We have been making #BettingPeople interviews since 2017 when Neil Channing got the ball rolling.
He still holds the record for the most exes and that includes flying to Gibraltar to interview Victor Chandler. To be totally accurate, we recorded several interviews before Dave Stewart hit on the all-encompassing #BettingPeople title. Those already in the can were retrospectively rebranded but you’d not notice the join.
From the start, Ben Keith, owner of Star Sports’ idea was to create a ‘Wikipedia of The Game’. It seemed like a tall order when I first pointed an iPhone at Neil Channing and asked him a question. It was a very lucky first choice too. I did have an easy ride as far as a near-virgin interviewer, Neil just read my questions, then sat there and answered them as I sat behind the phone and nodded unseen. That was handy as I’d have no doubt spluttered and stuttered all the way through. The really lucky thing was that Neil is a professional punter. We didn’t realise it then, but professional gamblers are box office.
280 interviews later, if we didn’t know it then, we know it now. Analysts do love a good sample size, going into our seventh year, we have a good sample size. The evidence is overwhelming. The fact is, and I’m fairly confident that we can call it fact and not a guess-up, is that the thing that draws people to horseracing, above all other, is gambling. Not just above, but way above.
I have some fantastic memories of interviewing racing people that have done amazing things. They certainly deserved to achieve the sort of viewing figures that professional gamblers do. Whilst inspirational people with a tale to tell will always have their place in the on-going #BettingPeople series. They are watched and enjoyed by thousands but the fact is they don’t get the same figures.
In my early days, I spent a memorable day at Newton Abbot racecourse, from dawn ‘till dusk recording the work of the racecourse staff on raceday. I was even allowed to film from the safety vehicle following the horses. Experiences money can’t buy for most racegoers, all there for them to watch. People did watch, but not in the numbers we got for Neil Channing.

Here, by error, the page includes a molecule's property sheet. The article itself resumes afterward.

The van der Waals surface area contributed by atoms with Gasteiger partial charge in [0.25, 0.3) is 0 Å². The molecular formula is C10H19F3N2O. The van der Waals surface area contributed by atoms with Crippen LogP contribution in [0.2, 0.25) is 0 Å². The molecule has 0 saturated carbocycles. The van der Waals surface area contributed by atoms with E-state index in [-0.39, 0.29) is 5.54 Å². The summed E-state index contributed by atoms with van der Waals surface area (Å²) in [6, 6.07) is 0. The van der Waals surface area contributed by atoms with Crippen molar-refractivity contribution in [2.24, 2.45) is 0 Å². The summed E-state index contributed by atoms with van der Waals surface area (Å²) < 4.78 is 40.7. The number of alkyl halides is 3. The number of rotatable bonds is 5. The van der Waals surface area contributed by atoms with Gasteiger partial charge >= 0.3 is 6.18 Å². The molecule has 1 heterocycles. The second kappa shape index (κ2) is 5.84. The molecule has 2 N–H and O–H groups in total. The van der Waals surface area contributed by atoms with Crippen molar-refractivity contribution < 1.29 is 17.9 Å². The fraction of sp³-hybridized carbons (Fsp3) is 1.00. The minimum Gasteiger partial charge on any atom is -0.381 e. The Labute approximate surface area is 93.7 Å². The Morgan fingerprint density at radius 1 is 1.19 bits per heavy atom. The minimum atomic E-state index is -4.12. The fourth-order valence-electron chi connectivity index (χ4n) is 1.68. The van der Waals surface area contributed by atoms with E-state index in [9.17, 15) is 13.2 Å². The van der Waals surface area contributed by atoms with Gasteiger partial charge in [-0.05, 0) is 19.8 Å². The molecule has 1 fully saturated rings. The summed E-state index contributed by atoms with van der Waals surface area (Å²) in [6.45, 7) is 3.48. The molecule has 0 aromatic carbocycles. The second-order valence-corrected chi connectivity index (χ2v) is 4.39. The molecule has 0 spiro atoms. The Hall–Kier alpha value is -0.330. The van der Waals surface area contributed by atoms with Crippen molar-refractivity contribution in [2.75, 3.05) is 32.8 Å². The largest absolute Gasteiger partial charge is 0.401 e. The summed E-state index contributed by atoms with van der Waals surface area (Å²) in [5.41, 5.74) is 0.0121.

Racing people that are happy to send 15 minutes a day watching interviews are mostly likely to do so if the topic is betting. It’s not just punters that get the figures, though they are the top eight of the all-time top ten. The two interlopers are colourful bookmakers Roger ‘The Bastard of Billingsgate’ Barton and Micky ‘The Asparagus Kid’ Fletcher.
Right at the top is apex punting predator Patrick Veitch, followed by Gearoid ‘Icy’ Norris who must be the polar opposite of Veitch, then flamboyant 1980’s mega punter Terry Ramsden, embedded in the pro-punting bedrock since those days Mark Holder with larger than life Harry ‘The Dog’ Findlay in fifth.
I didn’t ask Dave to keep going pulling up the records, but it’s a fair wager you’d keep getting betting related content throwing up the big viewing figures. These figures should really be gold dust to the horseracing industry, they are free to digest them.
I wonder what other industry, knowing the data would chose to ignore it. I’m guessing that these figures aren’t news to anyone that might read from the governing bodies or media platforms that cover our sport.
Isn’t it a fact that the majority of people that are attracted to and then support horseracing throughout their lives do so because of gambling? They are interested in winning money from their hobby. They are interested in being informed by people who can help them do so. They are interested in betting moves. They are interested in hearing about big bets, late money in the betting and they like to see the colourful larger-than-life characters that still inhabit racecourses.
The industry cannot attract new people to horseracing by promoting the aspects of the sport they wished people were drawn to it by. The facts are that a huge majority of people are attracted to the sport by betting. Most people only watch the racing because they have had a bet on it. It’s nearly all about betting, the dreams of winning a nice few quid, very little else, it’s about betting and finding winners.
Racing trying to ignore that fact, hoping if they ignore betting it’ll go away are in for a nasty surprise. It’s the people that will go away if their interests aren’t catered to, not the desire to bet. If ever there was a time to get behind the betting aspect of racing, when people’s freedom of choice is being eroded by gambling regulation, it’s now.
Betting is intrinsic in the survival of horseracing, to deny it, rather than support it is a huge mistake that the industry will likely never recover from.
Views of authors do not necessarily represent views of Star Sports Bookmakers.
Simon Nott is author of: Skint Mob! Tales from the Betting Ring
available on Kindle CLICK HERE FOR MORE DETAILS